• Depending on the size of the project, the withheld amount of retention money can be substantial. The contractor does not have to be without the benefit of this money for the defects liability period (often up to 12 months after the completion of the project).
While bonds are usually not expensive (between 1 – 3.5 percent of the amount secured up front), they can be difficult for the contractor to procure. Contractors can be involved in multiple projects and may already have loans from banks.
This means banks or insurance companies may be unwilling to lend further by providing a bond.
How it works
The Act allows for the parties to agree on an ‘alternative arrangement’, which is effectively an insurance arrangement made by the principal/head contractor with a third party (Insurer).
The principal/head contractor withholds retentions from each payment to the contractor and releases payment after the end of the defects liability period in the same way as under the Regime. However, rather than having to hold the retention money on trust, the principal/head contractor can instead spend it at-will up to the amount insured by the Insurer.
The amount of premiums are usually between 1-5 percent of the amount being guaranteed. When the retention money becomes payable, either the principal/head contractor pays it or the Insurer will.
The contractor has its retentions guaranteed and need not worry that it may never see its retention money if the principal / head contractor becomes insolvent.
Additionally, it is arranged by and at the cost of the principal/head contractor (though this could be subject to negotiation and the cost being priced into the contract).
The alternative arrangement is a beneficial option for the contractor, but is ultimately at the election of and implemented by the principal/head contractor.
If the alternative arrangement or bond can be agreed, then these options arguably provide better protection to a contractor’s retentions than the Regime.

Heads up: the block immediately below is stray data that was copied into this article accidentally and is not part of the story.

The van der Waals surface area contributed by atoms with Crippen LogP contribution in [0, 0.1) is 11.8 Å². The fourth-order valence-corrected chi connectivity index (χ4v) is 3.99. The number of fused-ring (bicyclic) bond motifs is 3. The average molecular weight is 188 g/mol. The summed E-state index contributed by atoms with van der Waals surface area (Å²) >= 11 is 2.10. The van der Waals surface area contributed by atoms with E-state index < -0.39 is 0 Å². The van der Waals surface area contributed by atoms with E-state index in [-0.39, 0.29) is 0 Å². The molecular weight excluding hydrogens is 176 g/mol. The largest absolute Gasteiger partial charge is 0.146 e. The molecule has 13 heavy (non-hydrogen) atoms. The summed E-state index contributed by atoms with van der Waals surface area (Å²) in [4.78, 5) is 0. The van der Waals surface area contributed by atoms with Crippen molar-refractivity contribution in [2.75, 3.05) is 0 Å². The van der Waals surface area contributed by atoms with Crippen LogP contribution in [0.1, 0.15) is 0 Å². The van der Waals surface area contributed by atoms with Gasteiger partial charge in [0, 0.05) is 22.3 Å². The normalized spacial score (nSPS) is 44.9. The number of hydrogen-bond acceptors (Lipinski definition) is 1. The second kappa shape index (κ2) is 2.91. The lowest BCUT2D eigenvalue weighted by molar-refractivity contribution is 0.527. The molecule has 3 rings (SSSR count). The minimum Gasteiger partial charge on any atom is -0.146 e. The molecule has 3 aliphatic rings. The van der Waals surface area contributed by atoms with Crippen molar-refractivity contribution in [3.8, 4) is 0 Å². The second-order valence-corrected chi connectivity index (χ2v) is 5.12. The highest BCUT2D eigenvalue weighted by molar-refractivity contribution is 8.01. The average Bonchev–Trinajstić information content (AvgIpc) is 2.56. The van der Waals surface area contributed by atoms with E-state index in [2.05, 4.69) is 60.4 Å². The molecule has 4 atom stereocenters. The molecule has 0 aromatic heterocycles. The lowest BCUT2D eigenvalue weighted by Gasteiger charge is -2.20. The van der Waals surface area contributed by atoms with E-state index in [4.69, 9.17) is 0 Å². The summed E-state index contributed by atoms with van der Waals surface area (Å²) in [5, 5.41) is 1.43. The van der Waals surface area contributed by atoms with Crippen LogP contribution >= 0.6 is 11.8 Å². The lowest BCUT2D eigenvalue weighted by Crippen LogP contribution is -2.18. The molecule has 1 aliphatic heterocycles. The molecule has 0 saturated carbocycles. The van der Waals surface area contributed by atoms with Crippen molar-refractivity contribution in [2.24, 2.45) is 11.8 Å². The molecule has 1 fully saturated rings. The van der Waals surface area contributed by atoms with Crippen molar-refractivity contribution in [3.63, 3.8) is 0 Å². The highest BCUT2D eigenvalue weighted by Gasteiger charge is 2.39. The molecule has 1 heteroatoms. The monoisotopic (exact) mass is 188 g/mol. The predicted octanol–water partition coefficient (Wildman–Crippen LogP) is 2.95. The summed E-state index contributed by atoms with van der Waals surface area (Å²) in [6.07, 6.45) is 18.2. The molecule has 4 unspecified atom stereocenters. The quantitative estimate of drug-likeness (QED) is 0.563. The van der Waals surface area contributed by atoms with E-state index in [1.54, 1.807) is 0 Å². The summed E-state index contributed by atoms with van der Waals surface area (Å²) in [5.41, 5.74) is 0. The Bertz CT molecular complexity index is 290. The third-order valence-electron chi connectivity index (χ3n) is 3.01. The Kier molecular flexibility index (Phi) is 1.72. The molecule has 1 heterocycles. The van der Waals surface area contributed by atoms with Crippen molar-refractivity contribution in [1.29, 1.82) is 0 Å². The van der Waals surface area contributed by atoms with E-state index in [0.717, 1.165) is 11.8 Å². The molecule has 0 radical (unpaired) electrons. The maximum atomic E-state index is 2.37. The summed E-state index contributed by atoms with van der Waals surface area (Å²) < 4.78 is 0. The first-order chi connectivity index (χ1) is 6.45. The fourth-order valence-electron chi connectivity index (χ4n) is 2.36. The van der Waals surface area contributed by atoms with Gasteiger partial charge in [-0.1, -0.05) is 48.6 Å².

However, we recognise that it may be difficult for a contractor to obtain the principal/head contractor’s agreement to such and in particular, contractors may not be in a financial position to acquire a bond.
Therefore, in most cases, parties will opt for the default position – the Regime. If that is the case, it is important that contractors exercise their rights to inspection and we suggest that contractors consider contracting to greater protect its retention money. The following could be considered:
• Stipulate that the retention money must be held in a separate account;
• Stipulate that a bank statement must be presented after an agreed period of time following payment to show the retention amount has been set aside; and
• Provide for consequences if, following inspection, the retention monies are not accounted for, the principal /head contractor fails to provide this bank statement, or if the bank statement fails to show evidence of the retention being accounted for (such as interest provisions or suspension of works if non-compliance is persistent).
The recent court decision has highlighted some shortcomings with the Regime which will hopefully prompt the Legislature to consider how the Regime can be improved.
In the meantime, the construction industry (particularly contractors) should push for better protection of retention money, whether through contractual provisions or adopting alternatives to the Regime.